SD8304 : Heaton Hall

taken 5 years ago, near to Blackley, Manchester, Great Britain

This is 1 of 13 images, with title Heaton Hall in this square
Heaton Hall
Heaton Hall
Heaton Hall is a neoclassical 18th-century country house within Heaton Park, Manchester. The hall was remodelled to a design by James Wyatt in 1772, and is now open to the public as a museum and events venue. It is a Grade I listed building (Historic England List Entry Number: 1200809 LinkExternal link ).

The ha-ha, or sunken wall, dates from the 1770s when the landscape designer, William Eames, designed the park as a setting for the new Heaton Hall. It was built as a hidden barrier to stop cattle grazing on the formal lawns in front of the house so that, when looking from the house, nothing could be seen to interrupt the view.

The orangery (to the right of the main building) was added to the house around 1823. It was probably designed by Lewis Wyatt as it is similar to his orangeries at Tatton Park and Belton House. It was designed with a domed, glazed roof, fronted by a formal garden with two large copies of the Borghese Vase. The ornate glass roof was removed, to be replaced with a flat roof after Manchester City Council purchased the park in 1902. The Orangery is now a function and conference venue, run by Manchester City Council.

Rising incongruously behind the hall is one of the United Kingdom's few concrete towers, the Heaton Park BT Tower (SD8304 : Communications Tower, Heaton Park).
Heaton Park
Heaton Park, which comprises the grounds of a Grade I listed neoclassical 18th-century country house, Heaton Hall (SD8304 : Heaton Hall) is located 4 miles north of Manchester city centre. Covering an area reported as over 640 acres, it is the biggest park in Greater Manchester and one of the largest municipal parks in Europe. Heaton Park is listed Grade 2 on the English Heritage Register of Parks and there are nine listed structures in the park. Details can be found on the English Heritage website LinkExternal link .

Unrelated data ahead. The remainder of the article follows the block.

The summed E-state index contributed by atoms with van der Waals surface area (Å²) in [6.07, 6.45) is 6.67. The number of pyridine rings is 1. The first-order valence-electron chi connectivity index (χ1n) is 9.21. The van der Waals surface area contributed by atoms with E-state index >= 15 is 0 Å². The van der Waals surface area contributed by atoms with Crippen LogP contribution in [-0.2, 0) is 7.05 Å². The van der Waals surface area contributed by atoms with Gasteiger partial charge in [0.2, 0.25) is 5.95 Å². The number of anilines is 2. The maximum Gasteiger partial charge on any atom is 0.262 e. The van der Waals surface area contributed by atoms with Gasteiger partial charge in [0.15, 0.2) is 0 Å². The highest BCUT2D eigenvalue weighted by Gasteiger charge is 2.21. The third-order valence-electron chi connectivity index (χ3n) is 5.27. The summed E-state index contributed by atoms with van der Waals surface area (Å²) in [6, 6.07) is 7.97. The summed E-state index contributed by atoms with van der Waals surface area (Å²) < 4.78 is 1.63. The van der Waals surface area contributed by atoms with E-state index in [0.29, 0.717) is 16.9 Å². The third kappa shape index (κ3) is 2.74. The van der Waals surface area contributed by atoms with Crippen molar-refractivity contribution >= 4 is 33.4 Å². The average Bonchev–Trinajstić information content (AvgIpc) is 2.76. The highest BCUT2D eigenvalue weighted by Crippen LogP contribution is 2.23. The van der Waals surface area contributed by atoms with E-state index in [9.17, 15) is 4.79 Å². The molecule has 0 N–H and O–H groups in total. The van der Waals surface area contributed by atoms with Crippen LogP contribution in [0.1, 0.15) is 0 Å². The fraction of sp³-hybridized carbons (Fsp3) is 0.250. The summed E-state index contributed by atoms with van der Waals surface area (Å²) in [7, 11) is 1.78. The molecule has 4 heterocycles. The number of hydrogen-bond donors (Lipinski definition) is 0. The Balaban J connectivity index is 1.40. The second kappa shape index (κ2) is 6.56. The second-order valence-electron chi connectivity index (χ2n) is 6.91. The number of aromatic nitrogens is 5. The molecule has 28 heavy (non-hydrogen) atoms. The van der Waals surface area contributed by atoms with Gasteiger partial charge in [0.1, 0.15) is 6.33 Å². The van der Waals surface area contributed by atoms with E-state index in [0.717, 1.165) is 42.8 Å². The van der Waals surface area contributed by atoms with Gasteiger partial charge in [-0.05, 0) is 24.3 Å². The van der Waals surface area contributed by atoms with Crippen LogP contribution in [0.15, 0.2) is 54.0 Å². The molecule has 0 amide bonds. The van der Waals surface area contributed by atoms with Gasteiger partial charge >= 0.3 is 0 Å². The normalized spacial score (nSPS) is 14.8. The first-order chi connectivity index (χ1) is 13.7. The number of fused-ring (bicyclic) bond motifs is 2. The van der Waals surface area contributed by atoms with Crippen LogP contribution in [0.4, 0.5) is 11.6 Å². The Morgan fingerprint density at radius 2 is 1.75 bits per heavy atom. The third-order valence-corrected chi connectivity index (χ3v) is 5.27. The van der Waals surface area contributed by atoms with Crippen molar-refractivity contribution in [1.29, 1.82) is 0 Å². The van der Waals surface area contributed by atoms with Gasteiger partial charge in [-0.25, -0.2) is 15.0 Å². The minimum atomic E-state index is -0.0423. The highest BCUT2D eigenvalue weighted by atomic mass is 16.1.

Heaton Park was sold to Manchester City Council in 1902, by the Earl of Wilton, to be kept for the enjoyment and recreation of the public. Manchester Council later used part of the north side of the park for the construction of a large gravity feed reservoir; interrupted by the First World War, this work was only completed in the 1920s. A municipal golf course (SD8304 : Heaton Park Golf Course) was also laid out and a large boating lake excavated (SD8303 : Heaton Park Boating Lake). The former facade of the first Manchester Town Hall on King Street (SD8303 : Heaton Park - Town Hall Colonnade) was re-erected as a backdrop to the lake.

During the First World War the Manchester Pals used the park as a training depot. The park was also used as the site of a Royal Air Force depot in the Second World War.

At the end of the 20th century the park was renovated and some of the buildings and original vistas from the 18th century landscape design were restored as part of a millennium project partnership between the Heritage Lottery Fund and Manchester City Council.

LinkExternal link Heaton Park website
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Grid Square
SD8304, 172 images   (more nearby )
Photographer
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Date Taken
Thursday, 31 July, 2014   (more nearby)
Submitted
Saturday, 2 August, 2014
Geographical Context
Historic sites and artefacts  Housing, Dwellings  Park and Public Gardens  Suburb, Urban fringe  Country estates 
Camera (from Tags)
Panasonic DMC-G3 
Subject Location
OSGB36: geotagged! SD 8336 0442 [10m precision]
WGS84: 53:32.1698N 2:15.1521W
Camera Location
OSGB36: geotagged! SD 8349 0415
View Direction
North-northwest (about 337 degrees)
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Image classification(about): Geograph
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